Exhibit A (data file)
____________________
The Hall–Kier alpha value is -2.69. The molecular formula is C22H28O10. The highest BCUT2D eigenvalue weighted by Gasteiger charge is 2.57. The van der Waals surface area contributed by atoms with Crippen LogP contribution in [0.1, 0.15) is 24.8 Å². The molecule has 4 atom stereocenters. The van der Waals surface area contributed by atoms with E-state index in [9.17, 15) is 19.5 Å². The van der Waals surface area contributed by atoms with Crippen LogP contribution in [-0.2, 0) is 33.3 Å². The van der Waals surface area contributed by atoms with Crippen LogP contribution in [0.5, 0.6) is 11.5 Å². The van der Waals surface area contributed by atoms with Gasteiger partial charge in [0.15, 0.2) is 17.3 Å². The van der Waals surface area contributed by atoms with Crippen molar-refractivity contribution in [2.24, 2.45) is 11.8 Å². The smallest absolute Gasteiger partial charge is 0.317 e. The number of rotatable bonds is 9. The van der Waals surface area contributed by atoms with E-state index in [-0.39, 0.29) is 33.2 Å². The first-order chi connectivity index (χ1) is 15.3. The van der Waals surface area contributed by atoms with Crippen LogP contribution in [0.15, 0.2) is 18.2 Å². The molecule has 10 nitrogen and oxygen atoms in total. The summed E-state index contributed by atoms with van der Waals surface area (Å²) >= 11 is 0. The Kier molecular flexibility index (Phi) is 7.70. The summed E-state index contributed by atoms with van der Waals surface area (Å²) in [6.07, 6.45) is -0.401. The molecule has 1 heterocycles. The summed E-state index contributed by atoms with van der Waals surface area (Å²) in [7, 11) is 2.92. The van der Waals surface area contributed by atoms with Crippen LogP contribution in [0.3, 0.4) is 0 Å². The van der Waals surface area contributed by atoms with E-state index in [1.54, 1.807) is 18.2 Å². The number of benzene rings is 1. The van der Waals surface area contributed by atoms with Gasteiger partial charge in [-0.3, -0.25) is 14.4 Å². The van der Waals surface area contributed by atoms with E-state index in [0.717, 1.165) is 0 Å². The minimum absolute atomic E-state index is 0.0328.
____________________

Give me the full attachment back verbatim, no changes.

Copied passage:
The Hall–Kier alpha value is -2.69. The molecular formula is C22H28O10. The highest BCUT2D eigenvalue weighted by Gasteiger charge is 2.57. The van der Waals surface area contributed by atoms with Crippen LogP contribution in [0.1, 0.15) is 24.8 Å². The molecule has 4 atom stereocenters. The van der Waals surface area contributed by atoms with E-state index in [9.17, 15) is 19.5 Å². The van der Waals surface area contributed by atoms with Crippen LogP contribution in [-0.2, 0) is 33.3 Å². The van der Waals surface area contributed by atoms with Crippen LogP contribution in [0.5, 0.6) is 11.5 Å². The van der Waals surface area contributed by atoms with Gasteiger partial charge in [0.15, 0.2) is 17.3 Å². The van der Waals surface area contributed by atoms with Crippen molar-refractivity contribution in [2.24, 2.45) is 11.8 Å². The smallest absolute Gasteiger partial charge is 0.317 e. The number of rotatable bonds is 9. The van der Waals surface area contributed by atoms with E-state index in [-0.39, 0.29) is 33.2 Å². The first-order chi connectivity index (χ1) is 15.3. The van der Waals surface area contributed by atoms with Crippen LogP contribution in [0.15, 0.2) is 18.2 Å². The molecule has 10 nitrogen and oxygen atoms in total. The summed E-state index contributed by atoms with van der Waals surface area (Å²) >= 11 is 0. The Kier molecular flexibility index (Phi) is 7.70. The summed E-state index contributed by atoms with van der Waals surface area (Å²) in [6.07, 6.45) is -0.401. The molecule has 1 heterocycles. The summed E-state index contributed by atoms with van der Waals surface area (Å²) in [7, 11) is 2.92. The van der Waals surface area contributed by atoms with Crippen LogP contribution in [0.3, 0.4) is 0 Å². The van der Waals surface area contributed by atoms with E-state index in [1.54, 1.807) is 18.2 Å². The number of benzene rings is 1. The van der Waals surface area contributed by atoms with Gasteiger partial charge in [-0.3, -0.25) is 14.4 Å². The van der Waals surface area contributed by atoms with E-state index in [0.717, 1.165) is 0 Å². The minimum absolute atomic E-state index is 0.0328.